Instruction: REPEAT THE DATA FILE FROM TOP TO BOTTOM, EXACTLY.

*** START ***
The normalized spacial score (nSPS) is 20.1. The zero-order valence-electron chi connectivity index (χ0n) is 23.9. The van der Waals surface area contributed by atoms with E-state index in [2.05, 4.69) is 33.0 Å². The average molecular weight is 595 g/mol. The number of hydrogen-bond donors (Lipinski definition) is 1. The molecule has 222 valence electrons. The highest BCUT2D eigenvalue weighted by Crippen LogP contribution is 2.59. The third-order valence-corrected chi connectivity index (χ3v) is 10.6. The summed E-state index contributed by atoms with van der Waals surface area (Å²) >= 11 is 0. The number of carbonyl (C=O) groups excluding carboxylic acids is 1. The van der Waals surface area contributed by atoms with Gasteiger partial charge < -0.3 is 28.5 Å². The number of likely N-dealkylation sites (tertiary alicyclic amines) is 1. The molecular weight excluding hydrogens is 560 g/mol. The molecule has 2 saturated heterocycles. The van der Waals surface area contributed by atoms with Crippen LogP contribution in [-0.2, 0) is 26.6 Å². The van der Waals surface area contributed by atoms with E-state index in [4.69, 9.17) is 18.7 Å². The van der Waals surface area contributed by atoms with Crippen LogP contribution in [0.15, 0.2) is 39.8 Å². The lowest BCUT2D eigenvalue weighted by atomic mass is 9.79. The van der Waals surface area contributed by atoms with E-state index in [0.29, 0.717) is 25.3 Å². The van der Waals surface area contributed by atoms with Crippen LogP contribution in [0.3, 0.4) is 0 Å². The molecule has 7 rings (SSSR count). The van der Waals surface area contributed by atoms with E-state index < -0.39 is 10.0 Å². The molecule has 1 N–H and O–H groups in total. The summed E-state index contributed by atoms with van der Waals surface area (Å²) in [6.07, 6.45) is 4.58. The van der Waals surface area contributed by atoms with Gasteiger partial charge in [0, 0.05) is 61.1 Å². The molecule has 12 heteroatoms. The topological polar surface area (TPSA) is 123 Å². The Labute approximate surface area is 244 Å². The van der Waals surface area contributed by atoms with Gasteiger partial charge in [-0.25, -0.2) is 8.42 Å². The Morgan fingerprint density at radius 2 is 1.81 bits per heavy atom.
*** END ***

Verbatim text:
The normalized spacial score (nSPS) is 20.1. The zero-order valence-electron chi connectivity index (χ0n) is 23.9. The van der Waals surface area contributed by atoms with E-state index in [2.05, 4.69) is 33.0 Å². The average molecular weight is 595 g/mol. The number of hydrogen-bond donors (Lipinski definition) is 1. The molecule has 222 valence electrons. The highest BCUT2D eigenvalue weighted by Crippen LogP contribution is 2.59. The third-order valence-corrected chi connectivity index (χ3v) is 10.6. The summed E-state index contributed by atoms with van der Waals surface area (Å²) >= 11 is 0. The number of carbonyl (C=O) groups excluding carboxylic acids is 1. The van der Waals surface area contributed by atoms with Gasteiger partial charge < -0.3 is 28.5 Å². The number of likely N-dealkylation sites (tertiary alicyclic amines) is 1. The molecular weight excluding hydrogens is 560 g/mol. The molecule has 2 saturated heterocycles. The van der Waals surface area contributed by atoms with Crippen LogP contribution in [-0.2, 0) is 26.6 Å². The van der Waals surface area contributed by atoms with E-state index in [4.69, 9.17) is 18.7 Å². The van der Waals surface area contributed by atoms with Crippen LogP contribution in [0.15, 0.2) is 39.8 Å². The lowest BCUT2D eigenvalue weighted by atomic mass is 9.79. The van der Waals surface area contributed by atoms with E-state index in [0.29, 0.717) is 25.3 Å². The van der Waals surface area contributed by atoms with Crippen LogP contribution in [0.3, 0.4) is 0 Å². The molecule has 7 rings (SSSR count). The van der Waals surface area contributed by atoms with E-state index < -0.39 is 10.0 Å². The molecule has 1 N–H and O–H groups in total. The summed E-state index contributed by atoms with van der Waals surface area (Å²) in [6.07, 6.45) is 4.58. The van der Waals surface area contributed by atoms with Gasteiger partial charge in [0, 0.05) is 61.1 Å². The molecule has 12 heteroatoms. The topological polar surface area (TPSA) is 123 Å². The Labute approximate surface area is 244 Å². The van der Waals surface area contributed by atoms with Gasteiger partial charge in [-0.25, -0.2) is 8.42 Å². The Morgan fingerprint density at radius 2 is 1.81 bits per heavy atom.